A study printed in the Harvard Crimson in April found that 47.9% of the faculty at the prestigious school described themselves as liberal, while 29.7% self-identified as very liberal. That leaves 22.4%, of which 19.5% said they were moderate, leaving a whopping 2.5% who categorized themselves as conservative. The number of very conservative professors — all 0.4% of them— barely registered as a blip on the university’s radar.
This reality of contemporary academe certainly explains many of the trends in education at the el-hi level, including the push to make critical race theory a cornerstone of the American public school curriculum. Advocates of the theory, which proceeds from the assumption that America has always been and is now a fundamentally racist place, argue that history as it has been taught in schools in the past is dishonest because it fails to dwell sufficiently on “America’s original sin.”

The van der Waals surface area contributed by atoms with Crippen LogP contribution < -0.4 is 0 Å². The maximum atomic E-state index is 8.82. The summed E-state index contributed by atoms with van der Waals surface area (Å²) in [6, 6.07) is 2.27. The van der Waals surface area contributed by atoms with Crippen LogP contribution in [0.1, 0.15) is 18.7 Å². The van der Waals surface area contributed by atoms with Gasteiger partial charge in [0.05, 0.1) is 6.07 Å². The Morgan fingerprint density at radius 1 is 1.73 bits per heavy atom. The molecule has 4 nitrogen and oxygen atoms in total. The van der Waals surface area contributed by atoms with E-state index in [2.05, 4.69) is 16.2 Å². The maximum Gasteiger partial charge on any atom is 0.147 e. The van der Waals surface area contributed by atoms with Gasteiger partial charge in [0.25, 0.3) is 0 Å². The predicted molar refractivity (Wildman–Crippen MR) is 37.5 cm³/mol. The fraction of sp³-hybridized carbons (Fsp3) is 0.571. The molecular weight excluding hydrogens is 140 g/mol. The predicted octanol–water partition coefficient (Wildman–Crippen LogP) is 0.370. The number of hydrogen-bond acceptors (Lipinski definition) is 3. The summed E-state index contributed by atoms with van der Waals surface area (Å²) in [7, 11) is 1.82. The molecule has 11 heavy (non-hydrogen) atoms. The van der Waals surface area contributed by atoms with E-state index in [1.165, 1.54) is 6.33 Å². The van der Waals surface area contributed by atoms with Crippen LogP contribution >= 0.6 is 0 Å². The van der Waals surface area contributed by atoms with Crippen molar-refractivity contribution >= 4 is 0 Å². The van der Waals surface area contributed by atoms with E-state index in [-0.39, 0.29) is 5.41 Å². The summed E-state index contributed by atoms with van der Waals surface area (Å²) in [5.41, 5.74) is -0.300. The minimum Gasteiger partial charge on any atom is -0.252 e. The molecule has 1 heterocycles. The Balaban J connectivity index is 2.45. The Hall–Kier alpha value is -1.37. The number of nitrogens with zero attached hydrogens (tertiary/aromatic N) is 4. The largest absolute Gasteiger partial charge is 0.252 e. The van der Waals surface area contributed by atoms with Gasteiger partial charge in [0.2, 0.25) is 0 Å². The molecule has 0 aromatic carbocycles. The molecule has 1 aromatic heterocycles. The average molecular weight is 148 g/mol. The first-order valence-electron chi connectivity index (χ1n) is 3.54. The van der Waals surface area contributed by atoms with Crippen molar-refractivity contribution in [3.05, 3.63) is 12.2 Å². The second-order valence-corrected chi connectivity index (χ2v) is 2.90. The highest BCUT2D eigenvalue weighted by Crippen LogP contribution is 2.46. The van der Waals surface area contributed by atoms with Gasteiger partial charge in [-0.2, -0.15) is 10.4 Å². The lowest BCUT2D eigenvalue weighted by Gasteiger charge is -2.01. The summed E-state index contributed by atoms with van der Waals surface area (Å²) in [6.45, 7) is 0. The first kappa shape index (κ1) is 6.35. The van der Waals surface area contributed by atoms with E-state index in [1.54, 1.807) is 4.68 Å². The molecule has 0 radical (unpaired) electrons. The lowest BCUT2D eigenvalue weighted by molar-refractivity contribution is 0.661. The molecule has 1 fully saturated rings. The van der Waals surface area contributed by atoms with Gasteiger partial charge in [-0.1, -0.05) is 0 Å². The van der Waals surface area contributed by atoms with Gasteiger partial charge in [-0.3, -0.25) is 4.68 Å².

Presumably, education in their view is incomplete unless it paints a vivid picture of the pain and suffering afflicted on the slaves. These include everything from cramped and often inhuman living conditions to the whippings.
But what about historical events that inflicted pain and suffering on Americans other than black slaves? Should those events also be delineated in vivid detail, and should the responsible parties be held up to ridicule? Apropos of those questions and in light of the fact the twentieth anniversary of 9/11 just passed:
Campus Reform reporter Ophelie Jacobson talked with University of Florida students … to see how students think 9/11 should be taught in the classroom.
Suggestions for lesson plans included keeping “gruesome” facts out of lesson plans avoiding discussion of who was responsible for the attacks.
One student said the curriculum avoid [sic: should] “avoid placing blame.”
Maybe the Campus Reform reporter should have asked students to opine on slavery immediately afterward.